Forest Fires & Global Warming

Addie Mount, Staff Writer

The recent forest fires and dangerous air quality have been taking a toll on everyone. Whether it is an event being cancelled, reoccurring headaches, feeling like you cannot breathe, or even hospitalization, it is no secret that these fires are frustrating and devastating.

Junior Neha Muramalla shares, “I saw some news about how firefighters were really overwhelmed.” First responders, especially firefighters, have been working especially hard to put out fires and keep them out this fire season. Freshman Siyana Jiwani says, “I do not know any first responders, but I can guess being out there all the time cannot be good for you.” It is important to remember that without first responders’ efforts, these fires would have been much worse, and communities would be at risk of house fires.

The unseasonably warm temperatures, lack of rain, and increased wind have been making fires worse across the west coast. The strong gusts of wind could easily take embers from a campfire that was not properly put out to an acres-wide forest fire overnight. According to Fox News, Gage Bailey, a firefighter and a U.S. Forest Service forestry technician, says, “I’ve definitely seen the fire season go later in the year. Being in October and fighting fires, usually it was having to go to California to see them. Now it’s right in our backyard.” The late fire season has led many to attribute the fires to global warming.  However, there has been some debate about what really caused the majority of these fires. Junior Marcus Hibpshman says, “I can see how these fires are affected by global warming. Summer heat tends to last much longer into fall, leading to more fires. This problem only increases each year as it seems.”

A frustrating result of the wildfires was lingering smoke. The smoke was the cause of the air quality being so unhealthy, with Seattle even reaching the top of the Worst Air Quality Ranking list on Oct. 20. The poor air quality resulted in headaches, shortness of breath, and more serious issues for people with health complications such as asthma or other breathing conditions. This is one of the things that makes firefighting and being a first responder so dangerous. Muramalla shared her experience with side effects from the smoke: “I know people who had serious headaches and breathing issues from going outside. My dad went outside for 15 minutes, and he had breathing issues and came back with a headache.” She also shared how the poor air quality affected her, saying, “The Homecoming football game got cancelled. I did not go out that weekend. I had to just stay inside.” Most of these side effects are caused by smoke particles entering the blood stream through the nose and mouth. Since the AQI was over 200, outdoor events at IHS had to be cancelled and it was recommended that people were not outside for long periods of time.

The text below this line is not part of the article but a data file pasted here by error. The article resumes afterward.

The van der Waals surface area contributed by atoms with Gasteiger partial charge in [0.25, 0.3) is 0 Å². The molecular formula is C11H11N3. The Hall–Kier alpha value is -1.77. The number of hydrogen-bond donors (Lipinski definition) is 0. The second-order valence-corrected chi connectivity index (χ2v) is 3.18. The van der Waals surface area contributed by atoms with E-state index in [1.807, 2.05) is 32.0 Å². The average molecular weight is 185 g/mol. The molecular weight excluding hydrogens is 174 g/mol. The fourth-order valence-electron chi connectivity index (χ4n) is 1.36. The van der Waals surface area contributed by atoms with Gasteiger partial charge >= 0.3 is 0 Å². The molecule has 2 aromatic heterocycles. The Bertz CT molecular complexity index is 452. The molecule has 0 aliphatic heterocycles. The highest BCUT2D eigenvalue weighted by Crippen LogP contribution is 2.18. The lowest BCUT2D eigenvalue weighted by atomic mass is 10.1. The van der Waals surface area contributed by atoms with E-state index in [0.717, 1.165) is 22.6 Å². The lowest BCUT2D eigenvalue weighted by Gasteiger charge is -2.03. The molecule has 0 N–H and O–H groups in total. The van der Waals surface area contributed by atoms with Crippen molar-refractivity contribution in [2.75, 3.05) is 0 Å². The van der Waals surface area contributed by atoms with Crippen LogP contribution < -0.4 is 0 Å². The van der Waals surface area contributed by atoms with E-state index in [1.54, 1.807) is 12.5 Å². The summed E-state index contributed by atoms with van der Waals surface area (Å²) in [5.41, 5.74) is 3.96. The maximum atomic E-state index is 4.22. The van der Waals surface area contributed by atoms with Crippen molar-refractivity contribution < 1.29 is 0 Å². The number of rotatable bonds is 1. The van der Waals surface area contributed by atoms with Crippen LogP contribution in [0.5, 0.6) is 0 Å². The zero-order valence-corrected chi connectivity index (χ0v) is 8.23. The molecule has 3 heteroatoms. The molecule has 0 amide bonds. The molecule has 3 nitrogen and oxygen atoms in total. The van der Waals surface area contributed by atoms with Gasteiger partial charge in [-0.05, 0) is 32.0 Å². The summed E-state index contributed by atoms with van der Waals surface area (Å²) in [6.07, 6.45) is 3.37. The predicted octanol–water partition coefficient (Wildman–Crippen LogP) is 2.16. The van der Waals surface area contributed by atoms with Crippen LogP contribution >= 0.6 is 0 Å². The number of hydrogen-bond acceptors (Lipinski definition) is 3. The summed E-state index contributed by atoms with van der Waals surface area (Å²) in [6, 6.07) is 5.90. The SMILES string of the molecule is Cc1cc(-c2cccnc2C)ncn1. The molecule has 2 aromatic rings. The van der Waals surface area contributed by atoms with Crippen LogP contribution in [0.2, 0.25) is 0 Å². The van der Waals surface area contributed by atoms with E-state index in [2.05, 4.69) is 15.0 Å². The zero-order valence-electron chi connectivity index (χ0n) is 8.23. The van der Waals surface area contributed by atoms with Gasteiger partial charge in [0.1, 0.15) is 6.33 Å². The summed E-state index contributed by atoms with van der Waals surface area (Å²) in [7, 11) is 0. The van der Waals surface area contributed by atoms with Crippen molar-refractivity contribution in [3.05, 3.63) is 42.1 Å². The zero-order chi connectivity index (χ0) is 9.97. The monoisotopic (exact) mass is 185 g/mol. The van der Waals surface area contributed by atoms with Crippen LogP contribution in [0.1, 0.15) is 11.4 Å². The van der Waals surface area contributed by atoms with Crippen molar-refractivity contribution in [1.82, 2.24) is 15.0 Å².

Many popular news sources claim that fires were caused by global warming, but more scientific sources say otherwise. While the fires may be worsening global warming, it is unlikely that global warming is the definite reason for these fires. Cliff Mass, a professor of Atmospheric Sciences at the University of Washington and author of Cliff Mass Weather Blog, says, “In contrast to the claims of the Seattle Times and some activist types, there is no reason to expect future increases in the size or frequencies of westside wildfires. There is no observed upward trend in wildfire acreage west of the Cascade crest. Global warming should weaken strong easterly flow, the key meteorological factor associated with autumn westside wildfires.” This heavily contrasts with what many mainstream news sources are saying but is likely more accurate considering Mass’s background and knowledge. There was also likely more than one cause of these fires. Most of the larger fires such as the Boulder Creek fire were determined to be caused by humans, then spread by wind and the lack of moisture. To prevent more fires from starting, thoroughly putting out campfires is a good action to take. If you camp regularly, you should be aware of these rules. Campfires should be far away from flammable things such as tents, vehicles etc. and in open spaces. Campfires should never be near dry grass. To extinguish them, you should douse them in water until the remnants are cold or bury the remaining embers in wet soil/sand.   By taking these precautions, we can help prevent fires in the future and be aware of how we are affecting the environment.